In Matthew 2:1-18, we read of the visit by the Magi, and also the warning of the angel to Joseph to “get up, take the child and his mother and escape to Egypt. Stay there until I tell you, for Herod is going to search for the child to kill him.” Matthew’s gospel does not record any words of response from Joseph, but it does record his immediate and complete obedience.
Jesus is saved. He is taken to Egypt according to the prophecy and promise given to Hosea. But do not forget the rest of the story. Herod is hell bent on killing “this newborn King of the Jews” we know as Jesus and is willing to have the blood of innocent children on his hands. All the baby boys in Bethlehem two-years-old and under are slaughtered and the lament of mothers and fathers can still be heard today.
I write this Medenblog after the Calvin Seminary community gathered for a prayer service of lament led by Dean of Students, Jeff Sajdak, and Eric Sawar, a Th.M student from Pakistan. There is much to share about any one of our students, but let me just say that Eric wept tears of sorrow for his country in the aftermath of the horrific news of a Taliban attack on a Pakistan school where 145 children and teachers were slaughtered. Eric also wept tears of longing for his wife and children still in Pakistan as he and they wait for political asylum in the United States. As a community, we stood with Eric to declare trust in our God who is graciously present and active in such times of unimaginable horror and loss.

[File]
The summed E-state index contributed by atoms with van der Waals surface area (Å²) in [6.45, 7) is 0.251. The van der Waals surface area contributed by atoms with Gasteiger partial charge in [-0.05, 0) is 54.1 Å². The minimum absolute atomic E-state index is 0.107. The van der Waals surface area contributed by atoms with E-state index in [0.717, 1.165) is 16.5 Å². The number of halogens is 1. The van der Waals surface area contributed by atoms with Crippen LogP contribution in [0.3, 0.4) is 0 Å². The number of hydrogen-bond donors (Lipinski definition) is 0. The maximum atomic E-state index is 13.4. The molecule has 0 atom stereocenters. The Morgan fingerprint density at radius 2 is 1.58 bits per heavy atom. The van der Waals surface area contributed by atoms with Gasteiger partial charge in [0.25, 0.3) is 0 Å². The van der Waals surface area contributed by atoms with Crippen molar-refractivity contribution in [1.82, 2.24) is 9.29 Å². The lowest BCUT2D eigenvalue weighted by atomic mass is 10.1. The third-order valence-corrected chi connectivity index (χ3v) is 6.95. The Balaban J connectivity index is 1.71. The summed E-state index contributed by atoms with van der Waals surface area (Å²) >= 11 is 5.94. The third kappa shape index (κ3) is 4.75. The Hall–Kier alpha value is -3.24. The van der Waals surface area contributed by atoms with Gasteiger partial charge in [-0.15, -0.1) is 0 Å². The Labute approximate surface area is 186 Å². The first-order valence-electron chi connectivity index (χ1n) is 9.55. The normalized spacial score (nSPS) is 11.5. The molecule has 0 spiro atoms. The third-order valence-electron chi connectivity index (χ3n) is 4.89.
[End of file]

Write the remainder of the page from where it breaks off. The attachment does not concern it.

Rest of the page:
In November I witnessed the signing of a Fellowship Agreement between the Christian Reformed Church in North America and the Evangelical Presbyterian Church in Egypt (Synod of the Nile). A key motivation for the visit was to attend the 150th Anniversary Celebration of the Evangelical Theological Seminary in Cairo (ETSC). Calvin Seminary graduates Naji Umran and spouse Anne Zaki, along with Wageeh Mikhail, minister in Egypt and at ETSC.
This school was birthed in a boat on the Nile in 1863. Besides the practical ability to meet students up and down the Nile, the school began on the water because it was illegal for them to teach on the land. Today, the Protestant Church and such schools as ETSC still minister in a very difficult religious and political context. In spite of persistent uncertainty and insecurity, there is robust confidence that God will continue to work through His body of believers in Egypt. Christians in this ancient land of the Old and New Testaments cherish the fact that the Savior of the world, before he was called out of Egypt, found protection in a place along the Nile.
In this season of Christmas story-telling, let us not forget that slaughter still marks the world that God so loves. Let our prayers become tidings of comfort for those weeping and mourning in places of fear and grief. Let us fall on our knees in gratitude and adoration that the very Word of God became flesh to be with us in all such sorrow and loss. That’s why Jesus came. And he is still dwelling among us today!
To read the CRCNA story related to my Egypt travels, please click here.